William Shakespeare's Macbeth once observed that life is "full of sound and fury, signifying nothing." That's also an apt description of 2012, a year in which there was much ado in world markets about what turned out to be not very much at all.

"The worst case of a hard landing in China and a messy breakup of the euro failed to materialize," notes Candace Browning, director of global research at Bank of America Merrill Lynch in New York. In addition, the hotly contested congressional and presidential elections in the U.S. resulted in little change to the status quo. Political gridlock continues in a divided Congress, as evidenced by the stalemate over the so-called fiscal cliff of spending cuts and tax hikes set to take effect at the beginning of January.

Global Research Rankings

All of these issues ratcheted up anxiety, and many investors turned to sell-side researchers for guidance and assistance in understanding each new development. Throughout the year, Institutional Investor asked money managers and other buy-siders to tell us which analysts have provided the most helpful insights in a dozen countries and regions. The results of our 12 research team surveys have been published separately, but when the totals are aggregated, BofA Merrill is II's Top Global Research Firm for a second straight year. The bank wins 236 total team positions, ten more than last year, and maintains a comfortable lead over J.P. Morgan, which returns in the No. 2 spot. J.P. Morgan picks up 12 positions, bringing its total to 214.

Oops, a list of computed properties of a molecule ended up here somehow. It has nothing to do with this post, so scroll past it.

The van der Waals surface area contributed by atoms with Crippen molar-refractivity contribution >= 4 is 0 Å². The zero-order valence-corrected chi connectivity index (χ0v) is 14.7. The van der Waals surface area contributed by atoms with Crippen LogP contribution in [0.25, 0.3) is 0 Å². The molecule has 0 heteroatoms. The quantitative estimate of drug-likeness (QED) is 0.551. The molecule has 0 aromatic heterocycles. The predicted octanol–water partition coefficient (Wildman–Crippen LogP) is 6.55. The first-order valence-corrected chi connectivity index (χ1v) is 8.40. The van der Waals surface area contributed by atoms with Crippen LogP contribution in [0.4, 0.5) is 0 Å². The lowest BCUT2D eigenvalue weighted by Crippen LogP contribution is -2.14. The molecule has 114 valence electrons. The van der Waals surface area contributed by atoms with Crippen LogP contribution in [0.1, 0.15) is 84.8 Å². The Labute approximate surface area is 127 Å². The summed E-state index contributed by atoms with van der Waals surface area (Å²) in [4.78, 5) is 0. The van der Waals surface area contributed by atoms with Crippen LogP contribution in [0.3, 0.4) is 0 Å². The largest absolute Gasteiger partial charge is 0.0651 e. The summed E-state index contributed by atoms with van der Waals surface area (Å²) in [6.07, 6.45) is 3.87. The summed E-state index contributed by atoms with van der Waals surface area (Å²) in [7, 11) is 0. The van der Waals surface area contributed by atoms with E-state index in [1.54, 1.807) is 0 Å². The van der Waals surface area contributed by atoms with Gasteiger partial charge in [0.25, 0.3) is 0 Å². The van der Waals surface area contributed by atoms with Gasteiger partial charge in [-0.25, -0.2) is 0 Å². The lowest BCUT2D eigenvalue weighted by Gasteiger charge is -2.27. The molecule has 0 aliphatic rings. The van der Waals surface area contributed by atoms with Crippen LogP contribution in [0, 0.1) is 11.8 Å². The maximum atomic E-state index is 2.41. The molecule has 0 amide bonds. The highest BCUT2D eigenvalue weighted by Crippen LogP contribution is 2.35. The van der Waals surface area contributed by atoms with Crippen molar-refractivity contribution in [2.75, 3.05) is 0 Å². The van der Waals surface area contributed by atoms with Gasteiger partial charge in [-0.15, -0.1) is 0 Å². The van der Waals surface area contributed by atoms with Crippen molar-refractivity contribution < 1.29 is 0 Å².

Deutsche Bank, with 193 positions, holds steady in third place despite increasing its total by more than any other firm, with a gain of 30. Morgan Stanley, whose team-position total rises by 14, to 155, returns in fourth place.

Citi comes close to matching Deutsche's feat: It adds 28 positions, for a total of 129. That's enough to propel the firm from No. 8 to tie for fifth place with UBS, the highest-ranked firm to experience a decline in its team total. Last year the Swiss bank ranked fifth overall, with 135 spots. The tables on the surrounding pages rank firms by their overall team positions, first-place finishes, and equity and fixed-income annual totals. Deeper data can be found at institutionalinvestor.com. Many of the research directors at these firms expect the new year to look very much like the old year.